For many people taking sides on the debate regarding collective bargaining in the public sector has been easy. Reflex, after all, is less work than reflection. But for some of us this is a challenging issue because when it comes to government we are both consumer and owner. Those are different and sometimes contradictory things.
As a consumer I definitely prefer having alternatives and I always like paying less, whether for a computer or garbage service. Even if I'm particularly fond of a product, I don't like feeling ripped off, or abused by an employee, public or private.
But as a taxpayer and voter, I am, like it or not, an owner of this enterprise we call government. Shareholders are interested in efficiency and cost control, and yet, like all investments, my ownership is more valuable if the enterprise is committed to excellence. The best alternative may not be the cheapest. Keeping faith with the enterprise's mission is essential. With government that equation can be intrinsically difficult to measure. This is not because what it does is worthless. Quite the opposite. What it does often deals with issues of life and health that don't come with price tags.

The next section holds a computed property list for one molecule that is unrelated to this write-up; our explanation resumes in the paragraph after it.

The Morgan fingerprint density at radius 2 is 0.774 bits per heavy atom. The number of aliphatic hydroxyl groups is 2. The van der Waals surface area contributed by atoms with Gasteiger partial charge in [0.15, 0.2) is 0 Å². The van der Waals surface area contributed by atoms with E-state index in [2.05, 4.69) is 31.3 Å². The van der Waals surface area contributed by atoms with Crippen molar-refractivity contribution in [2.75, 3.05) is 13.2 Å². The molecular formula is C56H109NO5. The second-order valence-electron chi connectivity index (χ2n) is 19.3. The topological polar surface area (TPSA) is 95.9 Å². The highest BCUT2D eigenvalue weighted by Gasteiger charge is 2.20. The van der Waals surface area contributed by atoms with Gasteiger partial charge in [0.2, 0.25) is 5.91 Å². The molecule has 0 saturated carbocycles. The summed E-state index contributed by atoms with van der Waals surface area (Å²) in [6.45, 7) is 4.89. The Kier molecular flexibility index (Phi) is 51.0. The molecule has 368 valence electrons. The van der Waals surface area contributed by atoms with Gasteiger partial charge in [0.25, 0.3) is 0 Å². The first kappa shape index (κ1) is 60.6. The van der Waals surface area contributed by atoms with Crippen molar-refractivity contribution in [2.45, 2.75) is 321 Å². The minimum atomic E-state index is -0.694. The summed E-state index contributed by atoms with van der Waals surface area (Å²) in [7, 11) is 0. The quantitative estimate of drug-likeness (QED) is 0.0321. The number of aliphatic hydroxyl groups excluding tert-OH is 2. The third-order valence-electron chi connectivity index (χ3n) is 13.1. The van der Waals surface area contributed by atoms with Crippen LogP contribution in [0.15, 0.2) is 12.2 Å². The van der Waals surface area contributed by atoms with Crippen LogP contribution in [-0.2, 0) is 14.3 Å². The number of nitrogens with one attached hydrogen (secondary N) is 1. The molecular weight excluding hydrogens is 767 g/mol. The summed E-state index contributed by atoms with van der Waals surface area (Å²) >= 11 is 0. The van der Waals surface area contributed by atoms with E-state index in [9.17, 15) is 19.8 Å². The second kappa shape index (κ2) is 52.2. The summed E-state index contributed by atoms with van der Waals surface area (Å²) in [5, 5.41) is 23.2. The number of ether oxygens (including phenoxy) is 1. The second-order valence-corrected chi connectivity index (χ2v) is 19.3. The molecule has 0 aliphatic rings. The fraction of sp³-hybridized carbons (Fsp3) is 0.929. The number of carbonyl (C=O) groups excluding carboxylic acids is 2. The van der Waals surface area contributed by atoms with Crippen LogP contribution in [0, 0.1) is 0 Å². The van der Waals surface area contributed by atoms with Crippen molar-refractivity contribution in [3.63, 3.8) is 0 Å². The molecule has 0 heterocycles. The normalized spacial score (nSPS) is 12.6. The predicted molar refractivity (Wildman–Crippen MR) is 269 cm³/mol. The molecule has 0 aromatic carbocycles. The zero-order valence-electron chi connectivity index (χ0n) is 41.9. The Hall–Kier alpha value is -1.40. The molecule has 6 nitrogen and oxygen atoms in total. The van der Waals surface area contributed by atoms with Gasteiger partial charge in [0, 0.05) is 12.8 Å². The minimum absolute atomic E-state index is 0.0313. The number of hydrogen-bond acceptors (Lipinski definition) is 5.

We need to remember that many corporations have awarded executives with pay and severance packages wildly excessive relative to the value they added. So whether it's a corporate board of directors or a school board what matters is not so much how the parties are organized but the level of scrutiny that the agreements get from the people who wind up paying the bill.
This controversy is rife with irony. The fiercest advocates for the abolition of collective bargaining in the public sector are the most likely to characterize government employees collectively. And advocates for collective bargaining are often quick to point out the individual contributions of hard working public employees.